Evaluation of 3COM NJ100 Network Jack - Berk-Tek

Evaluation of 3COM NJ100 Network Jack - Berk-Tek
Evaluation of 3COM® NJ100 Network Jack
Data Communications Competence Center
July 11, 2007
Test Summary
Outlined in this report are the results of a performance assessment of the 3Com NJ100
network jack. Testing was performed to determine the strengths and weaknesses of the
The 3Com NJ100 network jack is a 4-port, unmanaged Ethernet switch
that fits into any standard data port opening. It is connected to the LAN
by one UTP network connection. The concept of the product is to bring
switching capability into a single port, while allowing the connection of up
to four networking devices such as several computers or peripherals.
Figure 1 depicts the 3Com NJ100.
The network jack features 10/100 Mbps auto-negotiation that configures
Figure 1: 3Com Network Jack
the jack for 10 Mbps or 100 Mbps operation. The NJ100 operates in
either full or half-duplex operating modes. It contains a switch that
toggles between the ports to deliver the network traffic to the appropriate connection.
The network jack requires a source of power to operate and is supplied by either a single
or multi-port Ethernet power supply that provides IEEE 802.3af compatible power over
Ethernet. Power over Ethernet supplies voltage over the UTP network cable allowing
the device to receive both power and data from the same network cable. The
components may also be powered locally by an independent supply located at the unit.
Test Setup
Active network testing was performed using the Spirent SmartBits® 200 and 2000
mainframe units that contained Fast Ethernet modules. SmartBits is a multi-port traffic
generation and performance analysis system. It provides scrutiny of the Ethernet frame
traffic that occurs between active network elements.
In addition to SmartBits testing, Chariot®, a Net IQ software product, was used to
evaluate the performance of the switch that is imbedded in the NJ100. Chariot allows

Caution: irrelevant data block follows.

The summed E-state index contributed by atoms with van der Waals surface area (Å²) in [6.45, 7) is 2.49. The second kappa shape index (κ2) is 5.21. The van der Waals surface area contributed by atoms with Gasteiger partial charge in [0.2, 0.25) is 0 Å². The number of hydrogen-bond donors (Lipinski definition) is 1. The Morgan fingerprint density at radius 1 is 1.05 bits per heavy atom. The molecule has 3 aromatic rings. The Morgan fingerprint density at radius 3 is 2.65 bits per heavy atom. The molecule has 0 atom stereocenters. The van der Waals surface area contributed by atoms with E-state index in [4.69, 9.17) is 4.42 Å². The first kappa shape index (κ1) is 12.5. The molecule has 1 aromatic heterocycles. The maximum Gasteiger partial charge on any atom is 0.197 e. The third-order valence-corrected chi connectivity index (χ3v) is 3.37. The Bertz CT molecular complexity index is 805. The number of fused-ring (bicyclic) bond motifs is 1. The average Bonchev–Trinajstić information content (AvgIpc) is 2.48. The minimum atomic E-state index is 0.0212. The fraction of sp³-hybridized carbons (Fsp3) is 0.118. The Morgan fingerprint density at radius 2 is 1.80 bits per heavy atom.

the analysis of switch while using different types of network traffic such as streaming
video or Internet traffic to demonstrate data transfer while under congestion control.
Test Equipment
o Spirent SmartBits® Models 200 and 2000 Multi-Performance Analysis
System with SX-7410B Fast Ethernet modules.
Other Equipment
o 3Com 3C16468 10/100/1000 Ethernet Switch
o 3Com Ethernet Power Supply
o NetIQ Chariot®
132 White Oak Road New Holland, PA 17557
Phone: 717-354-6200 Fax717-354-7933
Evaluation of 3COM NJ100 Network Jack
July 11, 2007
o Cable
ƒ Berk-Tek LANmark-350
o Connectivity
ƒ Patch Panel: Ortronics GigaMo CAT5e
ƒ Jacks: Ortronics GigaMo CAT5e
ƒ Patch Cables: Ortronics GigaMo CAT5e
SmartBits 2000 with
Gigabit Ethernet Cards
3Com NJ100 Network Jack
3Com Power Source
Category 5e Patch Cords
Figure 2: Utilizing the NJ100 for a local connection
SmartBits 2000 with Fast
Ethernet Cards
3Com NJ100 Network Jack
90 Meters Category 5e Cable
Category 5e Patch Panel
Category 5e Patch Cords
3Com Power Source
Figure 3: Utilization of the NJ100 in a network configuration with SmartBits
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SmartBits 200 with Fast
Ethernet Cards
Evaluation of 3COM NJ100 Network Jack
3Com NJ100 Network Jack
3Com Switch
Category 5e Patch Cords
Chariot Running
July 11, 2007
3Com NJ100 Network Jack
90 Meters Category 5e Cable
3Com Power Source
Chariot Endpoints
Figure 4: NJ100 in a real-world network configuration measured by Chariot
Test Results
SmartBits Testing
The local setup shown in Figure 2 tests the performance of the network jack as an
independent switch. This would simulate multiple computers being connected to the
ports of the NJ100 and transmitting locally across the internal network jack switch.
Performance between each local port was analyzed.
In this mode of operation, three of the four network jacks performed their function as
expected with no frames lost. One of the four NJ100 switches dropped frames. The
overall throughput of this NJ100 switch was reduced due to the need to resend data.
This port had a frame loss of 4.1x10-6 as compared to the specified Ethernet frame loss
of 10-7. Other ports performed better, but still lost some frames. The typical frame error
rates for these ports were 8.1x10-9 – well within the required maximum.
Figure 3 shows a setup that emulates a complete network configuration. Ninety meters
of horizontal cable connected the NJ100 to the patch panel. The total length of the
cabling channel was 100 meters.
Four channels of the SmartBits unit were set to transmit 64-byte frames with 0.96microsecond gaps between the frames. Signals were sent from the network jack to the